The Magic Formula for Rambus
If you're a busy investor with more than just stock-picking on your plate, you might want to consider a mechanical investing strategy. And if you're interested in stocks, one of the most intriguing of these strategies is Joel Greenblatt's Magic Formula.
Greenblatt details this approach in The Little Book That Beats the Market. His strategy revolves around two factors:
- How cheap is the stock?
- How profitable is the company?
This simplified approach really boils down value investing to its essence. When you find a company whose price fails to reflect its high profits, you might have a winner.
A cheap business and a profitable company
To find cheap companies, the Magic Formula looks for a high earnings yield -- basically, a company's EBIT divided by its enterprise value. EBIT is earnings before interest and taxes, otherwise known as operating earnings. Enterprise value includes the company's market capitalization and then adds its net debt. In general, the higher the earnings yield, the better. The Magic Formula looks for a yield higher than 10%.
To find profitable companies, Greenblatt's Magic Formula seeks businesses that generate returns on assets (ROA) greater than 25%. In other words, for every $100 in assets it holds, the company would produce at least $25 in net profit. In general, the higher the ROA, the better the business. Greenblatt looks for companies with an ROA higher than 25%.
So how do Rambus (NAS: RMBS) and a few peers fare?
|Micron Technology (NAS: MU)||$9,161||($102)||(1.1%)||(0.7%)|
|Cree (NAS: CREE)||$2,729||$73||2.7%||2.7%|
|RF Micro Devices (NAS: RFMD)||$1,127||$50||4.4%||5%|
Source: S&P Capital IQ.
Going by the Magic Formula criteria, none of these companies meets the standard. However, Intel comes close, with an earnings yield more than 3 percentage points above the Formula's desired 10%, and an ROA less than a half a percentage point away from the Formula's desired 25%. Rambus, NVIDIA, Intel, and Applied Materials all meet the Formula's desired 10% earnings yield, but none of the companies meets the Formula's desired 25% ROA.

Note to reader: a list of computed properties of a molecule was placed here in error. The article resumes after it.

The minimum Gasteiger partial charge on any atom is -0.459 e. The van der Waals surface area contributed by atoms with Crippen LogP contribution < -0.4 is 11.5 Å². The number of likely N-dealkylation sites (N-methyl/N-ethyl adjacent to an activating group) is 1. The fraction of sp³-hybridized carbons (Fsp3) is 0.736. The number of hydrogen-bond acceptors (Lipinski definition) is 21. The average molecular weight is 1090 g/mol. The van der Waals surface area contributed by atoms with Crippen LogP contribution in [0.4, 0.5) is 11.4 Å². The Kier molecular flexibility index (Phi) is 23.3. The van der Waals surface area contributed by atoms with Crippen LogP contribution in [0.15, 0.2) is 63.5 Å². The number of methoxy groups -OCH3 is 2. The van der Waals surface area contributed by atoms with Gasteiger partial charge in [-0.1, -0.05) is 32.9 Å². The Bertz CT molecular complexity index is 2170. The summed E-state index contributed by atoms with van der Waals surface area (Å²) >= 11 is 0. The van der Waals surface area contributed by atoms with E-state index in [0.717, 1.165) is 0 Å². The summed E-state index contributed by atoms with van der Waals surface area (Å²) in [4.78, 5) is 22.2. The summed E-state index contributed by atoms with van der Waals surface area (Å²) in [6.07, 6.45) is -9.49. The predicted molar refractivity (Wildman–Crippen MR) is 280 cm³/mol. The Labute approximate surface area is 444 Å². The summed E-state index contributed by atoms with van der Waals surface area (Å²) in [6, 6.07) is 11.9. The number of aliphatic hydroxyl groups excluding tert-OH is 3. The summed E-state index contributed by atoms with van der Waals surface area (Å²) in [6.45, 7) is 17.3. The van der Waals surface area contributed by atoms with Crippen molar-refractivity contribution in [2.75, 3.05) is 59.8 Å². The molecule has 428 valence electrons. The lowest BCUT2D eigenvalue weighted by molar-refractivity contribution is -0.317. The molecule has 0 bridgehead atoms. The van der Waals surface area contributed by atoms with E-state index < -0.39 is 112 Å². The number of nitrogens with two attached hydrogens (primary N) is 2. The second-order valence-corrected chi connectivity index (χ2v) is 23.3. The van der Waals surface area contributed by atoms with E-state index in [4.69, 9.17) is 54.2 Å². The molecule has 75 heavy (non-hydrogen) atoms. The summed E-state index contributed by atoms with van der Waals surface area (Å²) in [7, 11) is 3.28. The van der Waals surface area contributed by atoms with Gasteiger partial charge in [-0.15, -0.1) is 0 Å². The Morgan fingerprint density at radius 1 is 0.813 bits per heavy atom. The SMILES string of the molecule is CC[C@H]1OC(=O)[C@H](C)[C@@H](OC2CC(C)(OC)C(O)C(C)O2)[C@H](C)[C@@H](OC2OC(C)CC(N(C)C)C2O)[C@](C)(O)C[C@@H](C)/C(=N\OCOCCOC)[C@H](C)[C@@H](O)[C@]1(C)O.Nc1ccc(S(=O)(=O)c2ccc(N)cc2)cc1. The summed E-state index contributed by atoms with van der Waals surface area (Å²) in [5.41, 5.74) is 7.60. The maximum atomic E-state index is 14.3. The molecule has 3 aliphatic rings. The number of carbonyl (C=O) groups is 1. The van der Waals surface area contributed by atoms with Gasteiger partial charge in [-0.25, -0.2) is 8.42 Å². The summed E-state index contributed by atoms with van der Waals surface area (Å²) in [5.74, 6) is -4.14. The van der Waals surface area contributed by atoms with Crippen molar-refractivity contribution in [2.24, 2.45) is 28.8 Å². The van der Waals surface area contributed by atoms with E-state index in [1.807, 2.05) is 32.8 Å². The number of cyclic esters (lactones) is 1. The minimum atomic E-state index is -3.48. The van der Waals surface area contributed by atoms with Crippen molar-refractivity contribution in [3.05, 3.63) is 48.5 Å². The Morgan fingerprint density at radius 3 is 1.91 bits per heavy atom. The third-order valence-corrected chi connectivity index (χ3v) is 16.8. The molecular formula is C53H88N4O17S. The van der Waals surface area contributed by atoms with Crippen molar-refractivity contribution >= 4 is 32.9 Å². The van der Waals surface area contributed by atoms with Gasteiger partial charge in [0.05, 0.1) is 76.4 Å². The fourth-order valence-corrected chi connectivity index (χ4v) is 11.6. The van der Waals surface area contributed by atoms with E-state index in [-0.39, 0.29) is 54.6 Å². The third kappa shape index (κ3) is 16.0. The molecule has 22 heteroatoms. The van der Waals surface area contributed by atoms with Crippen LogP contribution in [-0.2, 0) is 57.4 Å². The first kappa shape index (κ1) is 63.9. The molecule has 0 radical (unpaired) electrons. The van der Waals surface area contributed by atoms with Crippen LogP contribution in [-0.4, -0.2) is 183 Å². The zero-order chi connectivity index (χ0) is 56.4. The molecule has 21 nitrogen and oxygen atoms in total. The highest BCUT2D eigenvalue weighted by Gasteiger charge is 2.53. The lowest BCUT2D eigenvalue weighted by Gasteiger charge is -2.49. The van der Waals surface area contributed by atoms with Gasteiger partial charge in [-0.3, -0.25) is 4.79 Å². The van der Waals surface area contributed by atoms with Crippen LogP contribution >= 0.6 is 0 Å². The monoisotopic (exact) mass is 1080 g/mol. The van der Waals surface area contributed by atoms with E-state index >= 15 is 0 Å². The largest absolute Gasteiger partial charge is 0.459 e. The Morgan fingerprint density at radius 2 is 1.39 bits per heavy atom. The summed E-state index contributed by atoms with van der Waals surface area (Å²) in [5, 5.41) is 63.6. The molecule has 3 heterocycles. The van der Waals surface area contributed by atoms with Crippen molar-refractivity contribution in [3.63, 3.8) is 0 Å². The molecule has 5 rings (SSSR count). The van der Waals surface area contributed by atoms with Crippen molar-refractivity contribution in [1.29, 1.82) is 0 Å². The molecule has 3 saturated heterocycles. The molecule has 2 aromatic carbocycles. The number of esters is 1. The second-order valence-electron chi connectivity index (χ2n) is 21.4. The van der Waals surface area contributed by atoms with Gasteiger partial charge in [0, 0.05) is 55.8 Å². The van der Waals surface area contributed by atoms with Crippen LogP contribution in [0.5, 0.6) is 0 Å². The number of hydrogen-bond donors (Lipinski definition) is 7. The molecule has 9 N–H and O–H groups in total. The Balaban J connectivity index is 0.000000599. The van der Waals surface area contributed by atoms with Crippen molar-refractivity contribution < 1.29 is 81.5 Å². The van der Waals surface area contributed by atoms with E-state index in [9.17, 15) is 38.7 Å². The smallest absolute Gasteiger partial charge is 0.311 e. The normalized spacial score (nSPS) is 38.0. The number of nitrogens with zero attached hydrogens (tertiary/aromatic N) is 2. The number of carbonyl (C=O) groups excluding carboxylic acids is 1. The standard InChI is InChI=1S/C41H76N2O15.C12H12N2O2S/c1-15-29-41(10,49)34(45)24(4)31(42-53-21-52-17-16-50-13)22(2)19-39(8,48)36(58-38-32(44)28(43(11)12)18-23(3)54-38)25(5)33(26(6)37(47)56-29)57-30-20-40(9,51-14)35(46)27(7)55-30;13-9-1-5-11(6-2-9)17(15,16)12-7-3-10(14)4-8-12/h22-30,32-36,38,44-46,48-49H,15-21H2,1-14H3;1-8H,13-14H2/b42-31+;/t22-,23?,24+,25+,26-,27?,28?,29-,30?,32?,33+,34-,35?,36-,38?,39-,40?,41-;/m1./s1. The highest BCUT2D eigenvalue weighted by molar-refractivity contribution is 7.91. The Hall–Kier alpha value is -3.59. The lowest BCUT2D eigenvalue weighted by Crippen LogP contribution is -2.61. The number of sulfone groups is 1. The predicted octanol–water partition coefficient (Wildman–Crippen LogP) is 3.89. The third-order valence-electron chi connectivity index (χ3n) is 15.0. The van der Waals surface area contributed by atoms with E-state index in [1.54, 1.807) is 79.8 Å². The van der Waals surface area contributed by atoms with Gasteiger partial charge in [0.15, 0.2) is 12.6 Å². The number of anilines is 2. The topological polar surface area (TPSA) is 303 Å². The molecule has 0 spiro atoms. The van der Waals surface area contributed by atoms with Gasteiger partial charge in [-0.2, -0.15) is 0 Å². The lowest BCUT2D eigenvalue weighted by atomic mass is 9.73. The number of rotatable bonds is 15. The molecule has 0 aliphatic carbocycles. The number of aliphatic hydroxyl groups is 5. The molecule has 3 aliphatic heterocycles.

Semiconductor maker Rambus develops and licenses standards for memory chips. In mid-2011, the company scored a victory when General Electric announced its decision to use Rambus' technology in its line of LED lighting fixtures. But despite Rambus' success in its core business, the company has suffered from legal drama surrounding its attempts to gain compensation for alleged patent infringements. It filed suits against many companies, including NVIDIA, Broadcom, LSI, and Freescale Semiconductor. While the company has gained some success with these lawsuits, it faced a major setback earlier this year when the U.S. Patent and Trademark Office invalidated patents that Rambus considered among its most valuable intellectual property. These patents describe DDR-SDRAM memory chip technology used in personal computers.